Here Lies Love



Here Lies Love is absolutely amazing. David Byrne and Alex Timbers have created a bold and gloriously effective method to tell an important and ever relevant story. 

Tracing the rise and fall of Imelda Marcos, the one-time first lady of the Philippines, it tells of idealistic people’s corruptibility; of how easy it is to get overwhelmed by a new world and all its fancy delights; of how your point of view and the atrocities you justify in the name of a (self-proclaimed) greater cause can change dramatically. The story of the Marcoses' reign is a fascinating and thought provoking one, and presented as it is at the Public Theater, it is unshakable.

Here Lies Love (the title is taken from the epitaph Imelda Marcos requested for her gravestone) was conceived by musician David Byrne (of Talking Heads), who went on, in 2010, to create a concept album with Fatboy Slim (lyrics are credited to Byrne; music to both). At that time, according to a program note from Public Theater artistic director, Oskar Eustis, Byrne was in discussion with the Public to bring the concept to life on stage. Enter the inventive and extraordinary director Alex Timbers (Bloody Bloody Andrew Jackson, Peter and the Starcatcher). 

Timbers sets the stage in a dance club. Actually, he sets the whole experience in a dance club. The LuEsther theatre, the space at the Public in which Here Lies Love plays, is transformed into a dance hall. There are no seats—you stand and dance and move around throughout the show, while the music in pumping and the cast moves, sings and dances around and with you. (There are limited, partial view balcony seats, but that takes you out of the action.) I have to admit: when I heard the concept for the staging I was a little wary but I so love Timbers’s work and trust him so much as a director that I was excited to go on the journey.

And that’s the thing about this kind of completely immersive theatrical experience: you really do go on the journey. This story, without a doubt, has to be told this way. Telling it this way makes you part of everything, including the true story, and because of that, it makes you culpable. It would be very easy to put this on a proscenium stage and sit in the audience like you do for a typical show. You would be distanced from the story and you would be able to make easy, unsophisticated judgements. 

But where’s the fun in that? Placing the audience in the experience—literally—makes everything come alive even more and makes you think long and hard about what’s happening because it’s happening to you. You cannot escape it. So you’re watching Imelda get swept up in the party life. In this immersive experience, if you enjoy the spoils—the parties and the hobnobbing with the toast of the town—then you are also responsible for the oppression and violence (notably the government-sponsored bombings and Order 1081 in the early 70s and Aquino’s assassination in 1983).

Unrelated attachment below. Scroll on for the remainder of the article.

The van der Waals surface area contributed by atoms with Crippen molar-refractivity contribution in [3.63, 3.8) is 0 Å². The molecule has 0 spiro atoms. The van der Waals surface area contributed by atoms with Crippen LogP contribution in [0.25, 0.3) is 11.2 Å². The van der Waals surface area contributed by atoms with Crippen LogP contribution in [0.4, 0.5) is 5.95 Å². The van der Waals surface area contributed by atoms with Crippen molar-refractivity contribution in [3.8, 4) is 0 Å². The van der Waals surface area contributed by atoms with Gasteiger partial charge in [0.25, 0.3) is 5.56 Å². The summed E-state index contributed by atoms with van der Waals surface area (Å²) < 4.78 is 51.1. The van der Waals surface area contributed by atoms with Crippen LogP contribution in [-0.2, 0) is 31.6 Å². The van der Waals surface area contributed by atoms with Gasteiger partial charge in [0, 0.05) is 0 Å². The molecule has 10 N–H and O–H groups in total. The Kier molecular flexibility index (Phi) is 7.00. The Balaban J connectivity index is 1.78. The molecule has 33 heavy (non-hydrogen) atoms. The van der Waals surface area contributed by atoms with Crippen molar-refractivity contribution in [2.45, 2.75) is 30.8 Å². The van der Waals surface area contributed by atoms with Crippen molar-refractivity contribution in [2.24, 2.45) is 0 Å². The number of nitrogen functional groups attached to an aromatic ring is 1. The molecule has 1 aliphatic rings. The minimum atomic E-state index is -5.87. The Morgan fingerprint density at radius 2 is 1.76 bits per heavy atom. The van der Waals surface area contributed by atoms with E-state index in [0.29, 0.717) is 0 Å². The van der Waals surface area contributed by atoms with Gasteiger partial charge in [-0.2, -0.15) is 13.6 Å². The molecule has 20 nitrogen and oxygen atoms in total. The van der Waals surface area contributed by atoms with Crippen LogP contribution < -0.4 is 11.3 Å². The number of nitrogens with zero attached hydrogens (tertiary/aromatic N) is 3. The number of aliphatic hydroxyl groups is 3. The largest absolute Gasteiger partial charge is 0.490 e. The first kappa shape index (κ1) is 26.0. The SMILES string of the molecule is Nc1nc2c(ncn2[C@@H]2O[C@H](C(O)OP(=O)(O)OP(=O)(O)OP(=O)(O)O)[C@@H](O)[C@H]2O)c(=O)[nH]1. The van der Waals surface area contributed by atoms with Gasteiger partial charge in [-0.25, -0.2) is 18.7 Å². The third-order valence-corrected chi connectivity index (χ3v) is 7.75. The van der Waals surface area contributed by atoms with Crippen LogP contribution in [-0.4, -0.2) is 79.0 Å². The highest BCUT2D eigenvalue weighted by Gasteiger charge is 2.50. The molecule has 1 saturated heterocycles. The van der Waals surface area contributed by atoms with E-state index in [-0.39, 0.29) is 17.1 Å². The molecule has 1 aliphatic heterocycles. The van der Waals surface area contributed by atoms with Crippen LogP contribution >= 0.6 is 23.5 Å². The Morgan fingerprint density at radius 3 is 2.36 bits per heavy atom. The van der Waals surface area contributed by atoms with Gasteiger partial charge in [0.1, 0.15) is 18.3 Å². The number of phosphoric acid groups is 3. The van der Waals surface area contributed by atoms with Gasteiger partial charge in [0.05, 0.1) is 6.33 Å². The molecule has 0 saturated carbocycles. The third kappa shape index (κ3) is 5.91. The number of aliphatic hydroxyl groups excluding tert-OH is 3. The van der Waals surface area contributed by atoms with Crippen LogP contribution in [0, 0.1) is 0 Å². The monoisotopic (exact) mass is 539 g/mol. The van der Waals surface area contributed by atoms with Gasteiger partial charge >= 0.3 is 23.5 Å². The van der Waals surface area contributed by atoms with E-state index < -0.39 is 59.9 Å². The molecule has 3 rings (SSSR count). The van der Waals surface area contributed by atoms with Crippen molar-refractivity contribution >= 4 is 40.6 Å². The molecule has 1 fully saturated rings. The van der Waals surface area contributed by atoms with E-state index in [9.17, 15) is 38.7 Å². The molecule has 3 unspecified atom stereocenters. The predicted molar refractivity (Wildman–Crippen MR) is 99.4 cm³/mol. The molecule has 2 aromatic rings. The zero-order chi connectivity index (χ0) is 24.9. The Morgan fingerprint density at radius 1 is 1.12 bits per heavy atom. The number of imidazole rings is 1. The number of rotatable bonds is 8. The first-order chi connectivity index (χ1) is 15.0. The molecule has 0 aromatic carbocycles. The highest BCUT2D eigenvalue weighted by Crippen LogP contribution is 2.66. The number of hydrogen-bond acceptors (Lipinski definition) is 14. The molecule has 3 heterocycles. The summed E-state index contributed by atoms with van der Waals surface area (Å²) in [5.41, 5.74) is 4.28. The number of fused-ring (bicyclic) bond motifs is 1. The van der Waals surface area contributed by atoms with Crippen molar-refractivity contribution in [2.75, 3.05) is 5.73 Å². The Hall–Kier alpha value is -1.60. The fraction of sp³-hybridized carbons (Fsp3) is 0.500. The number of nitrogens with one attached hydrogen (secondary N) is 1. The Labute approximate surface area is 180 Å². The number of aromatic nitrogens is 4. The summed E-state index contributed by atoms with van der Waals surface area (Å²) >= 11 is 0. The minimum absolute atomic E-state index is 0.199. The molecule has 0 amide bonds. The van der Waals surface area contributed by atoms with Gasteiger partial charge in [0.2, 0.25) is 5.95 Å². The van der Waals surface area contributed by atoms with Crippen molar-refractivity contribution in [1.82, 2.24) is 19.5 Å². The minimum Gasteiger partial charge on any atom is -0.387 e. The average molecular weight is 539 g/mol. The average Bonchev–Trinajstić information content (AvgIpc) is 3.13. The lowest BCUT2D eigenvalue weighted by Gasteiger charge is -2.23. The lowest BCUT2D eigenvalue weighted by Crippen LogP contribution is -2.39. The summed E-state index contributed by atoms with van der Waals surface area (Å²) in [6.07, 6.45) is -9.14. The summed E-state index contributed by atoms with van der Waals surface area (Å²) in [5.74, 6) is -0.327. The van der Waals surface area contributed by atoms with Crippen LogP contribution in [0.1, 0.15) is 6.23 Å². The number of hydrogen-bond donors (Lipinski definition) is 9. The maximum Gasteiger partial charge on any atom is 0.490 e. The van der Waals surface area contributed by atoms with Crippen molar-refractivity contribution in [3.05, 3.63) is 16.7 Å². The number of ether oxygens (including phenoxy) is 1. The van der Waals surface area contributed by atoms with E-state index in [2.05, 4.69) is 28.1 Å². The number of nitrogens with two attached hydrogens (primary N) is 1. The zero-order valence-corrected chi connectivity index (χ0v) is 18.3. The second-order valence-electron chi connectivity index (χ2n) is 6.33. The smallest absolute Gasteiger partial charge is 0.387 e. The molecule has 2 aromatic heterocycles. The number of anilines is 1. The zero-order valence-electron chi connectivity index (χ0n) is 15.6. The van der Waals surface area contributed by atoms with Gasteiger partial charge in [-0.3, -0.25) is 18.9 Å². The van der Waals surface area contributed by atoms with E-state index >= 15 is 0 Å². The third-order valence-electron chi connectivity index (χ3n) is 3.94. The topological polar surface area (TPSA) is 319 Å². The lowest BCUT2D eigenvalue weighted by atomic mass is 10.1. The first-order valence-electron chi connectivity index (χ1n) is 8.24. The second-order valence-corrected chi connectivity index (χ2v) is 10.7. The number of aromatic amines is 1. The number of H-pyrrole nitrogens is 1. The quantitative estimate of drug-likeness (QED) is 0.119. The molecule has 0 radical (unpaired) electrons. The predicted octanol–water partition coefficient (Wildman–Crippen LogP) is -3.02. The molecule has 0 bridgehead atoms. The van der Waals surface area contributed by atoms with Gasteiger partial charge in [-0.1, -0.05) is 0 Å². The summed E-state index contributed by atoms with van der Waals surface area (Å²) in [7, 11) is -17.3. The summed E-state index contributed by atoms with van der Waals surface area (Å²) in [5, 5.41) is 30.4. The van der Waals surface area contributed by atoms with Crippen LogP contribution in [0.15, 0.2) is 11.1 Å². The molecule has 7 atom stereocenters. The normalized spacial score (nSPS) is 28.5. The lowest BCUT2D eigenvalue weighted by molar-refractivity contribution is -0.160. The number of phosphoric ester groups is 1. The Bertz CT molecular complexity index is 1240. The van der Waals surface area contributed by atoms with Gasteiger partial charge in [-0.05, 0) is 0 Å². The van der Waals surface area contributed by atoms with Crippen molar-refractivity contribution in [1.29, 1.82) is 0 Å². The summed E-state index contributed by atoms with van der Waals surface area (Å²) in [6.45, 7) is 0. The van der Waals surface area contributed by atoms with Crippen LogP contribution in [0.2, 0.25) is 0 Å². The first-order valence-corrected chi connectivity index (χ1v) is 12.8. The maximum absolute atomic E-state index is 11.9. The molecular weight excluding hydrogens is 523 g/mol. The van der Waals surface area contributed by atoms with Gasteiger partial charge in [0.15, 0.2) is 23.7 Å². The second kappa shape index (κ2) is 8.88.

Furthermore, by making you a part of the experience, the experience stays with you long after the lights come up and you dance out of the theatre. All night, I found myself thinking that, as divisive as American politics can be, at least power doesn’t change hands in such a bloody manner and we don’t have our leaders unilaterally declaring martial law. But then I wondered if we really are above that. We see in Here Lies Love how easily corruptible us fragile humans are. And then I thought about the fact that our own government is endorsing drone attacks and they are being carried out in a murky legal area that should have every American concerned about the precedent it sets. And America’s gun zealots are literally encouraging people to stockpile guns and rifles because they may need to “rise up against ‘tyranny’.” (I’m not joking. People—elected officials—are making these statements.) By being in the Philippines (as much as we can in a theatre in downtown New York), we realize it could happen here. Or, we could follow the model of the People Power Revolution and continue to exercise our Constitutional “right of the people peaceably to assemble and to petition the government for a redress of grievances.” We could earnestly say, “here lies love,” and let our actions show it. 

The politics and messaging and staging aside (though a major shout out is due to scenic designer David Korins and production stage manager Alaina Taylor, who, respectively, created the space and keep it and us moving), Here Lies Love boasts an incredibly talented cast. 

Nine ensemble members work their asses off as they dance (fiercely, to choreography by Annie-B Parson), sing and transport us throughout the Philippines and along Imelda’s journey from poor country girl to corrupted world leader. Along the way we meet Imelda’s childhood friend and caretaker, Estrella (Melody Butiu); Aquino (a strong and mesmerizing Conrad Ricamora), her first love who becomes her and her husband’s political rival; and her husband and eventual president of the Philippines, Ferdinand Marcos (the engaging Jose Llana).

They are all led by the incredible Ruthie Ann Miles as Imelda. Miles has a gorgeous, sweet voice, but don’t be fooled by the sweetness. A formidable talent, Miles shows off Imelda’s toughness as she climbs higher and higher to the precarious top. With just a few New York credits to her name, this is Miles’s coming out party. Expect to see many great things from this beauty for years to come. 


Extended three times, Here Lies Love continues at the Public through June 30. Shimmy on down to experience this important and unique piece of theatre. 

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